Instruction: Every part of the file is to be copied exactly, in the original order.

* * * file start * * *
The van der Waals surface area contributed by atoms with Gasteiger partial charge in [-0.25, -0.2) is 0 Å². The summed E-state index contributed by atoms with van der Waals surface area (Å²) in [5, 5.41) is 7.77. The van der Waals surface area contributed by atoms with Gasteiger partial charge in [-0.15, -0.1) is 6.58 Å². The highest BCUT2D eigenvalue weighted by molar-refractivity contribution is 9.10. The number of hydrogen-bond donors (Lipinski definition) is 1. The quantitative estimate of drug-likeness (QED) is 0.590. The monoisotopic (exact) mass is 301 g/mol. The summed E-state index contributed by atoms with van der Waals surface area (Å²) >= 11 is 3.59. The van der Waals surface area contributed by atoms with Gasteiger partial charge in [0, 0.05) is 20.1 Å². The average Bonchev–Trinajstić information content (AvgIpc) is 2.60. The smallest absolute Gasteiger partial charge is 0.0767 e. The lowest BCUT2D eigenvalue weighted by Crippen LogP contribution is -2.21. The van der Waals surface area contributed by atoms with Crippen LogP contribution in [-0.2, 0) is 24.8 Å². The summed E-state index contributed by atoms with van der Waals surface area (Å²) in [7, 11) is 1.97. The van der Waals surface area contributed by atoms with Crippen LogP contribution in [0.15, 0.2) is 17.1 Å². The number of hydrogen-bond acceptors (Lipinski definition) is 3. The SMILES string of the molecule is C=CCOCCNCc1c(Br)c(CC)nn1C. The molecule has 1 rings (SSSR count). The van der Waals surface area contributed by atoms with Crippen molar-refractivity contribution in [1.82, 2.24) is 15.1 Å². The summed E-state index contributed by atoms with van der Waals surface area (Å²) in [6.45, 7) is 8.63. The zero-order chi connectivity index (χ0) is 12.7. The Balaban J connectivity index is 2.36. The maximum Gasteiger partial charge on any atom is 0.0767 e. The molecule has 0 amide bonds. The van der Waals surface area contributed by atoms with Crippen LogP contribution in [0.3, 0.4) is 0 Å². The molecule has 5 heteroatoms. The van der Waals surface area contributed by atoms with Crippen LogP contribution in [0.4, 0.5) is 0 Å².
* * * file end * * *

The van der Waals surface area contributed by atoms with Gasteiger partial charge in [-0.25, -0.2) is 0 Å². The summed E-state index contributed by atoms with van der Waals surface area (Å²) in [5, 5.41) is 7.77. The van der Waals surface area contributed by atoms with Gasteiger partial charge in [-0.15, -0.1) is 6.58 Å². The highest BCUT2D eigenvalue weighted by molar-refractivity contribution is 9.10. The number of hydrogen-bond donors (Lipinski definition) is 1. The quantitative estimate of drug-likeness (QED) is 0.590. The monoisotopic (exact) mass is 301 g/mol. The summed E-state index contributed by atoms with van der Waals surface area (Å²) >= 11 is 3.59. The van der Waals surface area contributed by atoms with Gasteiger partial charge in [0, 0.05) is 20.1 Å². The average Bonchev–Trinajstić information content (AvgIpc) is 2.60. The smallest absolute Gasteiger partial charge is 0.0767 e. The lowest BCUT2D eigenvalue weighted by Crippen LogP contribution is -2.21. The van der Waals surface area contributed by atoms with Crippen LogP contribution in [-0.2, 0) is 24.8 Å². The summed E-state index contributed by atoms with van der Waals surface area (Å²) in [7, 11) is 1.97. The van der Waals surface area contributed by atoms with Crippen LogP contribution in [0.15, 0.2) is 17.1 Å². The number of hydrogen-bond acceptors (Lipinski definition) is 3. The SMILES string of the molecule is C=CCOCCNCc1c(Br)c(CC)nn1C. The molecule has 1 rings (SSSR count). The van der Waals surface area contributed by atoms with Crippen molar-refractivity contribution in [1.82, 2.24) is 15.1 Å². The summed E-state index contributed by atoms with van der Waals surface area (Å²) in [6.45, 7) is 8.63. The zero-order chi connectivity index (χ0) is 12.7. The Balaban J connectivity index is 2.36. The maximum Gasteiger partial charge on any atom is 0.0767 e. The molecule has 0 amide bonds. The van der Waals surface area contributed by atoms with Crippen LogP contribution in [0.3, 0.4) is 0 Å². The molecule has 5 heteroatoms. The van der Waals surface area contributed by atoms with Crippen LogP contribution in [0.4, 0.5) is 0 Å².